There are few areas in life where people experience the pressure to be ‘successful’ and ‘make progress’ more than in the areas of relationships and careers. There seems to exist an unwritten rule that you need to be at point X by the age of Y in both of these areas. I actually don’t think there is anything wrong with having a chronological timeline…because setting these benchmarks does keep us from just coasting through life when, with some effort, we can actually get things done. But what happens when everyone seems to be making ‘progress’ but you? When your pace of ‘progress’ is slower than that of your peers?
Often when it’s those who are not very close to us moving up and making social strides, our reaction from afar isn’t really worth noting. We are usually warm and congratulatory by default, genuinely happy for them and all that jazz. When it’s those who are closely associated with us however, (especially those with whom we compare ourselves), the resulting feelings can sometimes be different altogether. Panic, envy, jealousy, or even anger and bitterness towards life and/or the said friend/s.
Take for instance if you’re in your late twenties or even 30+ and are single, it’s not uncommon to find that most of your friends are married and are now on their second or third child. And maybe you’re still struggling to even get a date.
Perhaps running into your high school/college buddies has become something of a painful exercise. When you meet them at the mall wearing custom-made designer suits, and they eagerly hand you their business card. And in the meantime, you either don’t have a job, or your current ‘job’ doesn’t entitle you to even having a business card. It certainly can make for an awkward exchange. Likely not very heart-warming.
How do you respond to feeling like you’re running behind everyone else? Like you’ve been left behind….
I recently ran into a friend I haven’t seen in quite a long time… so you can imagine that there was lots to talk about. We spoke of ‘the good old days’ and also what we were doing right now. The conversation inevitably drifted to asking about mutual friends we’d lost touch with, particularly one I knew was really close friends with her. The sudden drop in her formerly merry demeanor should have been enough notice of where the conversation was headed. “She’s working at such and such now, though I don’t know if she even got that job on merit.” The comment kinda threw me off a bit but then I said, “I remember her being quite bright and ambitious. I’m sure she worked hard.” ‘Old friend’ rebounded by saying, “No one gets promoted just like that…I’m also working hard, but I’m still toiling at the bottom of the food chain…”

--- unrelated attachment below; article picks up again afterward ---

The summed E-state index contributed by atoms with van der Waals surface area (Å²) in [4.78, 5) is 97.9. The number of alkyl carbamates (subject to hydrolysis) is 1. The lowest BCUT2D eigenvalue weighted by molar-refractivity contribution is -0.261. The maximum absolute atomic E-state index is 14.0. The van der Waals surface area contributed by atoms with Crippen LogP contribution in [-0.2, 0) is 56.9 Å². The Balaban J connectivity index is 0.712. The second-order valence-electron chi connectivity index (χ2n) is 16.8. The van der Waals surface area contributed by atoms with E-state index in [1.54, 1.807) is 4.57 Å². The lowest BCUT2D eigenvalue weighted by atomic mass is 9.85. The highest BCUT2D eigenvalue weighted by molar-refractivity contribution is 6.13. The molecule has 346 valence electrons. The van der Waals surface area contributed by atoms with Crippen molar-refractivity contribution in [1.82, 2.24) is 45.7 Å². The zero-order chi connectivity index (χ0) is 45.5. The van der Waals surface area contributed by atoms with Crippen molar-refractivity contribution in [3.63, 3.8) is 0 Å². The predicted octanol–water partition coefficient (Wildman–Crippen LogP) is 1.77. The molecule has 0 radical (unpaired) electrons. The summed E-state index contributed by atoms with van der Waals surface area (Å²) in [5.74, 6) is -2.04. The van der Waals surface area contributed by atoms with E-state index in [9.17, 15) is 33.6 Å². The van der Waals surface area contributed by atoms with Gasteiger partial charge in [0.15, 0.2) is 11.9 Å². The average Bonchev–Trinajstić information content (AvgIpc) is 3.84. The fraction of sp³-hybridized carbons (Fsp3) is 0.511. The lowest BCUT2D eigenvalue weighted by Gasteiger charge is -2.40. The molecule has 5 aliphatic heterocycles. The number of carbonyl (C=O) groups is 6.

I knew right then that Houston had a problem.
No one ever wants to admit that they are jealous of their friends (and their success) because in our minds ‘Jealousy ‘ is such a dirty word…and we are above such feelings. We cannot ‘stoop so low.’ We are not ‘Haters.’ But if you are ‘lagging behind’ in some area, (in comparison with your peers) and are struggling with being genuinely happy for them for one reason or the other…you may not know or admit it, but chances are that you’re ‘going green.’ Or maybe you’re the one who has scored some successes recently and are now trying to make sense of your friends’ sudden change in behavior and attitude towards you. And because you always want to believe the best of everyone, especially your friends, you didn’t want your mind to even go there… but that nagging feeling still remained.
In case you’re in either of those situations and are wondering…..Here’s some of what ‘going green’ with jealousy typically looks like in our day-to-day relationships:
No support or enthusiasm: When you excitedly tell your friend about your desire to change your career path or start a new business, are they supportive and excited for you, and the person you are becoming? Or are they quick to rain on your parade, reminding you of everything you supposedly aren’t? ‘Do you even have those qualifications?’ ‘Can you really cook at that level?’ ‘He tends to like thinner girls’ ‘That business requires a lot of capital.’ etc. While there’s always the possibility that any of these statements are true, you will always feel the love of a real friend when they are trying to stop you from doing something dumb in how they say what they say. Otherwise, a true friend will always support and enthusiastically cheer your efforts to realize your dreams and full potential. Whatever the area of life that may be. If they rarely or never show support for any of your endeavors…then there’s a problem.